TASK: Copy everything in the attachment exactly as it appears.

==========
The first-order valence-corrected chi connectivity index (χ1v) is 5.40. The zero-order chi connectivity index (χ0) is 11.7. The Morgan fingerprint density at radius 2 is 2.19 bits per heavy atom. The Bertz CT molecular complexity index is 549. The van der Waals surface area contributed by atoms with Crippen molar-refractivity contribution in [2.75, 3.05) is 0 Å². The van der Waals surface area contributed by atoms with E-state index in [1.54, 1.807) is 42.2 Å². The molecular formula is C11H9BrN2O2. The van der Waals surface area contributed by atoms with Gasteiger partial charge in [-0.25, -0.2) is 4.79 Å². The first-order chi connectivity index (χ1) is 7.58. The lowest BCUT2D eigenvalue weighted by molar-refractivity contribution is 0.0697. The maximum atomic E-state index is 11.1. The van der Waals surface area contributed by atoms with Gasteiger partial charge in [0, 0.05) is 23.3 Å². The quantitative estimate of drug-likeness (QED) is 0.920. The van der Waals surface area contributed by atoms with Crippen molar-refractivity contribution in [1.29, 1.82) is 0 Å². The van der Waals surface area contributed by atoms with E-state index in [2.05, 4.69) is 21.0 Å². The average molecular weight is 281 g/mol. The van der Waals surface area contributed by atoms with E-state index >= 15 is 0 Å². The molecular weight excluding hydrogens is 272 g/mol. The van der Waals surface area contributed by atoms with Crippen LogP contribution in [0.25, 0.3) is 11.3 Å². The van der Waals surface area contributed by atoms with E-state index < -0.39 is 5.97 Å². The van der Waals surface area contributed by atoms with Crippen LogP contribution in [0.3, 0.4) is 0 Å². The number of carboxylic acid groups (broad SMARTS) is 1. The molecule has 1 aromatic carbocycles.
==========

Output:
The first-order valence-corrected chi connectivity index (χ1v) is 5.40. The zero-order chi connectivity index (χ0) is 11.7. The Morgan fingerprint density at radius 2 is 2.19 bits per heavy atom. The Bertz CT molecular complexity index is 549. The van der Waals surface area contributed by atoms with Crippen molar-refractivity contribution in [2.75, 3.05) is 0 Å². The van der Waals surface area contributed by atoms with E-state index in [1.54, 1.807) is 42.2 Å². The molecular formula is C11H9BrN2O2. The van der Waals surface area contributed by atoms with Gasteiger partial charge in [-0.25, -0.2) is 4.79 Å². The first-order chi connectivity index (χ1) is 7.58. The lowest BCUT2D eigenvalue weighted by molar-refractivity contribution is 0.0697. The maximum atomic E-state index is 11.1. The van der Waals surface area contributed by atoms with Gasteiger partial charge in [0, 0.05) is 23.3 Å². The quantitative estimate of drug-likeness (QED) is 0.920. The van der Waals surface area contributed by atoms with Crippen molar-refractivity contribution in [1.29, 1.82) is 0 Å². The van der Waals surface area contributed by atoms with E-state index in [2.05, 4.69) is 21.0 Å². The average molecular weight is 281 g/mol. The van der Waals surface area contributed by atoms with E-state index >= 15 is 0 Å². The molecular weight excluding hydrogens is 272 g/mol. The van der Waals surface area contributed by atoms with Crippen LogP contribution in [0.25, 0.3) is 11.3 Å². The van der Waals surface area contributed by atoms with E-state index < -0.39 is 5.97 Å². The van der Waals surface area contributed by atoms with Crippen LogP contribution in [0.3, 0.4) is 0 Å². The number of carboxylic acid groups (broad SMARTS) is 1. The molecule has 1 aromatic carbocycles.